The Official Languages Act turns 50 years old in 2019 and the Senate Committee on Official Languages wants to get Canadians involved in modernizing this important piece of legislation.
That’s why on Friday, September 8, 2017, Senator René Cormier and Senator Lucie Moncion — both members of the official languages committee — teamed up with the Fédération de la jeunesse canadienne-française (French only) for a roundtable discussion in Ottawa about how to update the Official Languages Act to meet the realities of the 21st century.
“Official language rights are the heart of Canada’s social contract,” Senator Cormier said. “Indeed, we were thoroughly impressed by the insights of these young panelists, as well as their creative suggestions on how to re-energize the act, and by consequence, the country itself.”
These were among the numerous aspects addressed during the panel discussion:
- The need to redefine what a francophone is has to be more inclusive.
- The linguistic insecurity of some francophones.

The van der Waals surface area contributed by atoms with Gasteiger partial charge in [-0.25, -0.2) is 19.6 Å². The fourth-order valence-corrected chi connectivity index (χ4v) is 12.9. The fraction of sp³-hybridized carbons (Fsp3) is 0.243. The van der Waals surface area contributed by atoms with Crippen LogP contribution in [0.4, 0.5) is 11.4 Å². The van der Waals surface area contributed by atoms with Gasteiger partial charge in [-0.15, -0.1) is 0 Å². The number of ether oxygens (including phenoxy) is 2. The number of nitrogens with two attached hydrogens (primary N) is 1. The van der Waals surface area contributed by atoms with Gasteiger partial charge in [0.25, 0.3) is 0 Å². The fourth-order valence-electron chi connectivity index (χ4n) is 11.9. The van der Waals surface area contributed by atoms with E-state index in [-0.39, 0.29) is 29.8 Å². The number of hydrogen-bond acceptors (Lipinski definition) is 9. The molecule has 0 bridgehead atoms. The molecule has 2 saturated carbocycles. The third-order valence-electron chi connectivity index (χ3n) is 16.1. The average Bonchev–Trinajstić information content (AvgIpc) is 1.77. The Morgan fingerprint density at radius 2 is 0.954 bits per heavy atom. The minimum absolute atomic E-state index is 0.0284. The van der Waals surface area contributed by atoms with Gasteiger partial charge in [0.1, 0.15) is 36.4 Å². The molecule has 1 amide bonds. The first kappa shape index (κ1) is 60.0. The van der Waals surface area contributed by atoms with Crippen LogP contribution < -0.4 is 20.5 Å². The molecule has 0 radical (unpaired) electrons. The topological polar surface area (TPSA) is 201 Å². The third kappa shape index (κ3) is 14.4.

- Increasing access to post-secondary studies in French.
- The relationship between language and culture.
- The development of new francophone spaces and events.
Panelists also talked with the senators about the need to strengthen ties among minority language communities in a country as large as Canada — a growing challenge in the age of social media.
Panelist Amélie Latour, a francophone from Yukon, mentioned that she didn’t realize, while growing up, how many other French-speaking Canadians there are in this country and how rich their tradition is. She spoke about the isolation many French-speaking people living in minority communities feel.
Many participants noted the need for a public awareness campaign to highlight the diversity of francophones and root out the insecurity many French-speakers feel in this country.
“I can’t stress enough the importance of inclusivity in the future of the French language in Canada,” Senator Moncion agreed.
“For French to thrive in this country, it needs to be spoken proudly, not just studied.”
One member of the audience said the act has failed insofar as it fractures Canada along linguistic lines. Bilingualism ought to be the main objective. In his eyes, the true challenge was how to make language rights and bilingualism relevant to all Canadians, not just those in minority-language communities.
The fruits of the discussions could guide committee members as they study the act and continue hearing evidence from official language minority communities, people who have witnessed the evolution of the act, legal experts and representatives of federal institutions.
The committee has touched on numerous issues relating language rights in the past, including access to French education in British Columbia, arts and culture and English-speaking communities in Quebec.